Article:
Netherlands: Software

Introductie van Micorosoft SQL Server 2016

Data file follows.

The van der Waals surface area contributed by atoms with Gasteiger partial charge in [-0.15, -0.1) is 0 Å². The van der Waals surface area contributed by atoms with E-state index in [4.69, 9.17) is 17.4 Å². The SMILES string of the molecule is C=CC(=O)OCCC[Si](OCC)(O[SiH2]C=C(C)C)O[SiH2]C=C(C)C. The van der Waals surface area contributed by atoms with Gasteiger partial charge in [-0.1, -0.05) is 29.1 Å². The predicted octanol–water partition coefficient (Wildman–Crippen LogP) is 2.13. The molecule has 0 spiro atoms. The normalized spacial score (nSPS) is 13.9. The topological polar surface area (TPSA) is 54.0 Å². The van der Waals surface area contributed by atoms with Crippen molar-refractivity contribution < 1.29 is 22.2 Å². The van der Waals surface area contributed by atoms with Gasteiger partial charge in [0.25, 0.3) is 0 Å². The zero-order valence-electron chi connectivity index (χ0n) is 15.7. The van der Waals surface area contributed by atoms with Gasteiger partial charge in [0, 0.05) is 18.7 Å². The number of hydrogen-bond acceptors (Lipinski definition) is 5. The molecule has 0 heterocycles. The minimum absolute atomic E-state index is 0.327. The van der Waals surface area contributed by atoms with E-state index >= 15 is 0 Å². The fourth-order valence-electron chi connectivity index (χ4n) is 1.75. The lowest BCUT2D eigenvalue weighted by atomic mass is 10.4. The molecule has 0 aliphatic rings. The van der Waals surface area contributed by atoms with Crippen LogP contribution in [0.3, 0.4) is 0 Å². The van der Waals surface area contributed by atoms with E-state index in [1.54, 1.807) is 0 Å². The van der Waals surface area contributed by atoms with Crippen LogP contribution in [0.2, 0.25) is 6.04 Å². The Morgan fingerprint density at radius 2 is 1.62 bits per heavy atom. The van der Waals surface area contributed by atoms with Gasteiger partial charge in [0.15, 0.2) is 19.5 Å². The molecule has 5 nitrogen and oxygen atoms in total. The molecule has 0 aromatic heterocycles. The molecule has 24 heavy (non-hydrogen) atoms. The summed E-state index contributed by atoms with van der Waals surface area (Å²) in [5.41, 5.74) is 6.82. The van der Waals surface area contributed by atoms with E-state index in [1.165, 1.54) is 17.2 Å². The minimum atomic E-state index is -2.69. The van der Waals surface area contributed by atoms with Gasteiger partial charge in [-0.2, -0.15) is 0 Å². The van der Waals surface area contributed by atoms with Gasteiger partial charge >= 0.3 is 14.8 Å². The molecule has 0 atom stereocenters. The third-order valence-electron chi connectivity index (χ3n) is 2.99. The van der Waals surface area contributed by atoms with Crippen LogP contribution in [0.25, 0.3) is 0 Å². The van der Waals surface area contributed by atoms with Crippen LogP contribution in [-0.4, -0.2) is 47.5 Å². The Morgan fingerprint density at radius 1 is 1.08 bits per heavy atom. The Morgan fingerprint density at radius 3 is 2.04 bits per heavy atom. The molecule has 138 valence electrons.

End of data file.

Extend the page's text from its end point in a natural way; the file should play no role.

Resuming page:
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17 C H A P T E R 2 | Better security Windows 8.1 and Windows Server 2012 R2: https://technet.microsoft.com/en- us/library/hh848630(v=wps.630).aspx. Windows 10 and Windows Server 2016: https://technet.microsoft.com/en- us/library/hh848630(v=wps.640).aspx. Certificate stores and special service accounts When you import certificates into the certificate store on the computers with the application that encrypts and decrypts the data, you must import the certificates into either the machine certificate store or the certificate store of the domain account running the application. As an alternative, you can create a column master key by using T-SQL. Although you might find that creating the key is easier using SSMS, T-SQL scripts provide you with a repeatable process that you can check into a source control system and keep safe in case you need to rebuild the server. Furthermore, because best practices for SQL Server 2016 discourage installation of SSMS on the server's console and Windows security best practices discourage certificate installation on unsecured systems such as users' desktops, the use of T-SQL scripts to create column master keys is recommended. To create a column master key, use the CREATE COLUMN MASTER KEY statement, as shown in Example 2-1. This statement requires you to supply a name for the definition, such as MyKey, as shown in the example. You must also set the value for KEY_STORE_PROVIDER_NAME as MSSQL_CERTIFICATE_STORE. Last, you specify the path for the certificate in the certificate store as the KEY_PATH value. This value begins with CurrentUser when you use a certificate stored in the user account's certificate store or LocalMachine when using a certificate stored in the computer's certificate store. The rest of the value is a random-looking string of characters that represents the thumbprint of the selected certificate. This thumbprint is unique to each certificate. Example 2-1: Creating a column master key USE [Samples] GO CREATE COLUMN MASTER KEY MyKey WITH ( KEY_STORE_PROVIDER_NAME = N'MSSQL_CERTIFICATE_STORE', KEY_PATH = N'CurrentUser/My/DE3A770F25EBD6071305B77FB198D1AE434E6014' ); GO Other key store providers? You may be asking yourself what key-store providers are available besides the Microsoft SQL Server certificate store. You can choose from several other key-store providers. One option is MSSQL_CSP_PROVIDER, which allows you to use any HSM supporting Microsoft CryptoAPI. Another option is MSSQL_CNG_STORE, which allows you to use any HSM supporting Cryptography API: Next Generation. A third option is to specify AZURE_KEY_VAULT as the key-store provider, which requires you to download and install the Azure Key Vault key store provider on the machines accessing the protected data, which will be protected as described in "Using the Azure Key Vault Store Provider for Always Encrypted," at http://blogs.msdn .com/b/sqlsecurity/archive/2015/11/10/using-the-azure-key-vault-key-store-provider.aspx. Last,

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